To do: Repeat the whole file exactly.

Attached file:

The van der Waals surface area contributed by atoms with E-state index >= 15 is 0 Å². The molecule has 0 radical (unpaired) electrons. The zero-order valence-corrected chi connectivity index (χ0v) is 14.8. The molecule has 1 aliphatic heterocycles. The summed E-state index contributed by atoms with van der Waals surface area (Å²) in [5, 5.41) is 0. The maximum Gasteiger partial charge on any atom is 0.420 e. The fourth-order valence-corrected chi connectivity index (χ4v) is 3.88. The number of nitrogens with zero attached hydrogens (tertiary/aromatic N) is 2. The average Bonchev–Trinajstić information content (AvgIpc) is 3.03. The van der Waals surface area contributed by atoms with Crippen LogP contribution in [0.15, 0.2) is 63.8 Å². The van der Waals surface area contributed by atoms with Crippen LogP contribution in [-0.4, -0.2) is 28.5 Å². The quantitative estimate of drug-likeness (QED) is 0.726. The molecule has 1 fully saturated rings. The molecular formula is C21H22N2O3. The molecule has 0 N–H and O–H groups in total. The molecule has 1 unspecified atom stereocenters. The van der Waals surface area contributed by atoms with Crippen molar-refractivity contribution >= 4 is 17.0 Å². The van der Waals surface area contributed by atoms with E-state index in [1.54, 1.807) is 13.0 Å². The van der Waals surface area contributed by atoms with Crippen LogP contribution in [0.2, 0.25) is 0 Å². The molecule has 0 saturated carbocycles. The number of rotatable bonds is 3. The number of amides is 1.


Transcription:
The van der Waals surface area contributed by atoms with E-state index >= 15 is 0 Å². The molecule has 0 radical (unpaired) electrons. The zero-order valence-corrected chi connectivity index (χ0v) is 14.8. The molecule has 1 aliphatic heterocycles. The summed E-state index contributed by atoms with van der Waals surface area (Å²) in [5, 5.41) is 0. The maximum Gasteiger partial charge on any atom is 0.420 e. The fourth-order valence-corrected chi connectivity index (χ4v) is 3.88. The number of nitrogens with zero attached hydrogens (tertiary/aromatic N) is 2. The average Bonchev–Trinajstić information content (AvgIpc) is 3.03. The van der Waals surface area contributed by atoms with Crippen LogP contribution in [0.15, 0.2) is 63.8 Å². The van der Waals surface area contributed by atoms with Crippen LogP contribution in [-0.4, -0.2) is 28.5 Å². The quantitative estimate of drug-likeness (QED) is 0.726. The molecule has 1 fully saturated rings. The molecular formula is C21H22N2O3. The molecule has 0 N–H and O–H groups in total. The molecule has 1 unspecified atom stereocenters. The van der Waals surface area contributed by atoms with Crippen molar-refractivity contribution >= 4 is 17.0 Å². The van der Waals surface area contributed by atoms with E-state index in [1.54, 1.807) is 13.0 Å². The van der Waals surface area contributed by atoms with Crippen LogP contribution in [0.2, 0.25) is 0 Å². The molecule has 0 saturated carbocycles. The number of rotatable bonds is 3. The number of amides is 1.